EGU General Assembly 2020
© Author(s) 2020. This work is distributed under
the Creative Commons Attribution 4.0 License.

A quantitative evaluation of rip current appearance in Argus timex imagery: when and where does offshore flow correspond to visible features?

Sarah Trimble1,2 and Allison Penko2
Sarah Trimble and Allison Penko
  • 1National Research Council, Washington, D.C., United States of America (
  • 2US Naval Research Laboratory, Sediment Dynamics, Stennis Space Center, United States of America (

Modelling changes in nearshore bathymetry (<10m depth) is complicated by the nonlinear interactions between sediment, waves, and currents that can cause complex flow and transport patterns such as rip currents. Rip currents are of particular interest because of their implications for both sediment transport and beach-goer safety. An active area of research is using remote sensing (e.g., radar, video imagery) to estimate the existence and location of rip currents. Radar actively measures surface flow directions at high resolutions, however, the equipment can be expensive and difficult to set up. In contrast, video cameras are less expensive and more accessible, but can only provide passive observations that estimate derived surface quantities such as current speed and direction, and wave runup. Time exposure (timex) images from video cameras also provide information about the location of bright pixels (indications of breaking waves). Previous research has relied on the appearance of elongated, shore-normal regions of dark pixels (intersecting bright white regions) as a clear indicator of rip current presence, making timex images a prime candidate for automated detection of rip currents on beaches with video cameras installed. However, it is also known that rip currents vary widely in appearance, and that a better understanding of these parameters is necessary for automated rip current detection.

In this study, radar data and Argus camera imagery from the United States Army Corps of Engineers Field Research Facility at Duck, NC, USA were evaluated to determine how often radar measured offshore flow indicative of a rip current spatially correlates with dark, shore-normal features in the camera imagery. Radar data for two different times were processed to obtain surface current directions. Timex imagery from the video cameras on the same dates were evaluated with a machine learning algorithm   (Maryan et al. 2019) to objectively define the dark shore-normal features previously assumed to indicate rip currents’ existence within the imagery. A confusion matrix between these two datasets (surface flow direction and machine-identified rip current regions) confirms that dark, shore-normal features in the timex images are not always rip currents, and that offshore directed surface currents are not always visible as dark features in timex images. These results provide the first quantitative evaluation of how often rip current detections are missed and show that additional information is required for accurate automated rip current detection from camera imagery.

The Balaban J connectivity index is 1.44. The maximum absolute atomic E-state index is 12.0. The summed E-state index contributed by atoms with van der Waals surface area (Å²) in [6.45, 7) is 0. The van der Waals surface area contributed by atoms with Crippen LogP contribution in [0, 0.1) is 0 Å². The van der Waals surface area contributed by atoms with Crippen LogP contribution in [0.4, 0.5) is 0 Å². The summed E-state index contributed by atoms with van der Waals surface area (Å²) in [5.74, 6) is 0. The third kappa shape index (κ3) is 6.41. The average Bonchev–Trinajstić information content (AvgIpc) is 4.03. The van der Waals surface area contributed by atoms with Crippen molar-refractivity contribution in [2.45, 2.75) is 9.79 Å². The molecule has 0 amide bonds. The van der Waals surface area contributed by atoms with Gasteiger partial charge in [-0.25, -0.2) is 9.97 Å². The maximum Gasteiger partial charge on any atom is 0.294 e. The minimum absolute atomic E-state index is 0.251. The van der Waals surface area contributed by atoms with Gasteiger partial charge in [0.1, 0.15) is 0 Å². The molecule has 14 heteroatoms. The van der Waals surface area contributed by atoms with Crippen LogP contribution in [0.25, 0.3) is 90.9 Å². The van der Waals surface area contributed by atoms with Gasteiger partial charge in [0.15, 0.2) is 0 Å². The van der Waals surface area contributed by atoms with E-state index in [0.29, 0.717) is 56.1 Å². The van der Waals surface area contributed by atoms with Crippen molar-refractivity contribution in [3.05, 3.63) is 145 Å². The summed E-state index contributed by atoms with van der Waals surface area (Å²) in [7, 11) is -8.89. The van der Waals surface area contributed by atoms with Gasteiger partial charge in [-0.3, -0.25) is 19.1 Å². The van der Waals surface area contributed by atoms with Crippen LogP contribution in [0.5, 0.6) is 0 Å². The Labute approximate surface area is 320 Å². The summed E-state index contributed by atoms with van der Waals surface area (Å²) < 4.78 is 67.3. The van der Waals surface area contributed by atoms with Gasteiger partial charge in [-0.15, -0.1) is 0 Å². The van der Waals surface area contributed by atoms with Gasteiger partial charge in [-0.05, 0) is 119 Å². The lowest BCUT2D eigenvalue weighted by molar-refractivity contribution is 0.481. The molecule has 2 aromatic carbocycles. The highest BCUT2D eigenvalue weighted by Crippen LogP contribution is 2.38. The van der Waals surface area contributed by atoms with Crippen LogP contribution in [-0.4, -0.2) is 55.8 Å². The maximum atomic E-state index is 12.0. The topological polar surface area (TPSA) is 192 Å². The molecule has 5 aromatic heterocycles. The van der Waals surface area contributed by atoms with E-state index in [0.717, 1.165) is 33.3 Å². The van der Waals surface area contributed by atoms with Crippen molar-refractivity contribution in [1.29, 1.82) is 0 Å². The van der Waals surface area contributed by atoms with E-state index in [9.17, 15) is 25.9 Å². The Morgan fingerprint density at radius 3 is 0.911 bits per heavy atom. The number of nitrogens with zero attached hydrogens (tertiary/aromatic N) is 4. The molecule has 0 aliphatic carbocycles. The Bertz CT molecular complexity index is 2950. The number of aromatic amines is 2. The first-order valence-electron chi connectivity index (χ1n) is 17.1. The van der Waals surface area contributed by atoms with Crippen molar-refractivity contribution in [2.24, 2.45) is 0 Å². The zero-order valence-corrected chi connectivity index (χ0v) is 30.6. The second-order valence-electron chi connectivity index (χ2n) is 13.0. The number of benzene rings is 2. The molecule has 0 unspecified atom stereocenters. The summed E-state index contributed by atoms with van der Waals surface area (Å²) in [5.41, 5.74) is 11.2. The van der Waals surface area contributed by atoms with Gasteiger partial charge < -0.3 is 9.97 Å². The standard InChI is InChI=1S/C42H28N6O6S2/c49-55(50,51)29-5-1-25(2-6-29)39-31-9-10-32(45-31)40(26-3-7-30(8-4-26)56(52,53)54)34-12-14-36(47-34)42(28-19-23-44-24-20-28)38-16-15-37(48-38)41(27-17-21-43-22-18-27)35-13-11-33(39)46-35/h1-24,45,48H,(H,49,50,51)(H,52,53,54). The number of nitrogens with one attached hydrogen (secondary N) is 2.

Further analysis will include using wind and wave data from field instruments at the site to reveal which conditions produce (1) offshore flow that is correlated with dark, shore-normal features in the timex imagery, (2) offshore flow that is not correlated with dark, shore-normal features in the timex imagery, and (3) dark, shore-normal features without focused offshore flow. This ongoing study could lead to the clarification of specific conditions under which the existence of rip currents can be correlated with a particular feature that machine learning techniques can be trained to recognize in camera imagery, thereby improving the accuracy of automated rip current detection. 

How to cite: Trimble, S. and Penko, A.: A quantitative evaluation of rip current appearance in Argus timex imagery: when and where does offshore flow correspond to visible features?, EGU General Assembly 2020, Online, 4–8 May 2020, EGU2020-11261,, 2020

This abstract will not be presented.